Directional boards are most common with Freeride, Powder and All Mountain boards. Although you can ride them normal or switch, they are better suited to riding in one direction.
The bindings will be set further back, the board therefore having a longer front and shorter tail. The back of the board is stiffer than the front.
Like directional boards, directional twin boards will have the bindings set further back. However, the back of the board will have a softer flex than the directional boards.
All Mountain boards will commonly have a directional twin shape as it allows for good performance on groomed pistes, powder, and in the park.
True twin boards are symmetrical in shape, flex and binding position. This means performance is the same, whether they are ridden normal or switch. True twins are most common on freestyle/park boards.
A camber board will arc in the middle of the board. This allows for an even pressure along both the surface and edge of the board when the riders weight is added.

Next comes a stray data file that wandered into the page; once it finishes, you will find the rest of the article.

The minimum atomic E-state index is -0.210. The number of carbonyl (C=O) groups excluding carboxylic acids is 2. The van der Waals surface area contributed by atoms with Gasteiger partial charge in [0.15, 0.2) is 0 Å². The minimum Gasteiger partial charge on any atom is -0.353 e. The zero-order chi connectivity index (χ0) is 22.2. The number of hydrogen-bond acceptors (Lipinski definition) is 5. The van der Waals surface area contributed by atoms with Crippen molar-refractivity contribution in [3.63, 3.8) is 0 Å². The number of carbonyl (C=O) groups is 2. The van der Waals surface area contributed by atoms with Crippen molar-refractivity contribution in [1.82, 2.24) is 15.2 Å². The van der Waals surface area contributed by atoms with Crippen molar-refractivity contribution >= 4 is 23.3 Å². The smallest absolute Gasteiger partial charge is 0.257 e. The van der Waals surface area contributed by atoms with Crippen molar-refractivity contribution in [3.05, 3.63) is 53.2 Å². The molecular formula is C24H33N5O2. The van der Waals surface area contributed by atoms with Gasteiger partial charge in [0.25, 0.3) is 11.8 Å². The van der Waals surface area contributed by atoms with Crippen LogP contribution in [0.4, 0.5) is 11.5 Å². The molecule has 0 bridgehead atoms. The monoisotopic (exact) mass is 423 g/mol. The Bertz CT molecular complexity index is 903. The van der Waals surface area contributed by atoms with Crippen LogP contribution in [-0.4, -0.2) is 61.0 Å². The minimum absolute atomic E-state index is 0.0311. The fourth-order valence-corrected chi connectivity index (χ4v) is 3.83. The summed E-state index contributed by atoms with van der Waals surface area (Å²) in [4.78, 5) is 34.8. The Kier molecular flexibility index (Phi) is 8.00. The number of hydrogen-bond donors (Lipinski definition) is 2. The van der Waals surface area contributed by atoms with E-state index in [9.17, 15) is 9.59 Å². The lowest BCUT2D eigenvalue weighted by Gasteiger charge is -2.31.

These boards are more suited to experienced park and groomed piste riders, as the shape provides more pop and 'energy'.
A rocker board will bend up at the tip and tail. Beginners will prefer a rocker bend as this will prevent you 'catching an edge' as easily as you do on a camber board.
Mixed bend boards are becoming more popular each year. There are many different variations being used by manufacturers, which can involve a 'wave' shape along the board. This bend tries to bring the best of both worlds together.
As a basic rule, if a snowboard stood on its end reaches between your chin and nose, it's a good fit. However, there are other factors to consider, for example, what type of riding you plan on doing? The riders weight also needs to be taken into consideration.
Heavier riders will want a longer board, and riders wanting to spend their time in the park will want a shorter board.
The width of a snowboard can be just as important as the length (thats what she said). The snowboard boot should overlap the width of the board by a small amount, but not so much as to touch the snow when carving an edge.
Unfortunately, there is no industry standard for how wide boards are, and even different boots with the same 'size' can have a different outer length. If in doubt, ask either in a shop or on a helpful forum.